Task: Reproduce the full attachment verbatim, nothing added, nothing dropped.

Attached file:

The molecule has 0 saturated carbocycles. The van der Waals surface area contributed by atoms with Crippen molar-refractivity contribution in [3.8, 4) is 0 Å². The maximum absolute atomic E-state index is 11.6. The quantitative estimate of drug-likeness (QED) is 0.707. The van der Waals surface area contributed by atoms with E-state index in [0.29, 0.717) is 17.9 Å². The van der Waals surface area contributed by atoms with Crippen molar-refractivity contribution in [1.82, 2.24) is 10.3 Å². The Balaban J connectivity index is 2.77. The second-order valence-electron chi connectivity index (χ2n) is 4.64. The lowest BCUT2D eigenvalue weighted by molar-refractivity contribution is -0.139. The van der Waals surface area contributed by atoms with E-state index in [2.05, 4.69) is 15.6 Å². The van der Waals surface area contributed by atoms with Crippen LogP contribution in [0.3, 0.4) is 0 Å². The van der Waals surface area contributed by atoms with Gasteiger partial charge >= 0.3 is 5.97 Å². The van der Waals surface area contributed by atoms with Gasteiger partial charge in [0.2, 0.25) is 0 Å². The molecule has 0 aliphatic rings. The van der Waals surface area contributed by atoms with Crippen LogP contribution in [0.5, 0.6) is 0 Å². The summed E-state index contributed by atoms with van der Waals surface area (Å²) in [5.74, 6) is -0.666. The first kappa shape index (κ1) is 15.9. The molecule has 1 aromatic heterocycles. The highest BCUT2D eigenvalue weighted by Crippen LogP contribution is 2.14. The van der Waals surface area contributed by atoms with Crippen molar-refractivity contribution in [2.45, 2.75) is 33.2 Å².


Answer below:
The molecule has 0 saturated carbocycles. The van der Waals surface area contributed by atoms with Crippen molar-refractivity contribution in [3.8, 4) is 0 Å². The maximum absolute atomic E-state index is 11.6. The quantitative estimate of drug-likeness (QED) is 0.707. The van der Waals surface area contributed by atoms with E-state index in [0.29, 0.717) is 17.9 Å². The van der Waals surface area contributed by atoms with Crippen molar-refractivity contribution in [1.82, 2.24) is 10.3 Å². The Balaban J connectivity index is 2.77. The second-order valence-electron chi connectivity index (χ2n) is 4.64. The lowest BCUT2D eigenvalue weighted by molar-refractivity contribution is -0.139. The van der Waals surface area contributed by atoms with E-state index in [2.05, 4.69) is 15.6 Å². The van der Waals surface area contributed by atoms with Crippen LogP contribution in [0.3, 0.4) is 0 Å². The van der Waals surface area contributed by atoms with Gasteiger partial charge >= 0.3 is 5.97 Å². The van der Waals surface area contributed by atoms with Gasteiger partial charge in [0.2, 0.25) is 0 Å². The molecule has 0 aliphatic rings. The van der Waals surface area contributed by atoms with Crippen LogP contribution in [0.5, 0.6) is 0 Å². The summed E-state index contributed by atoms with van der Waals surface area (Å²) in [5.74, 6) is -0.666. The first kappa shape index (κ1) is 15.9. The molecule has 1 aromatic heterocycles. The highest BCUT2D eigenvalue weighted by Crippen LogP contribution is 2.14. The van der Waals surface area contributed by atoms with Crippen molar-refractivity contribution in [2.45, 2.75) is 33.2 Å².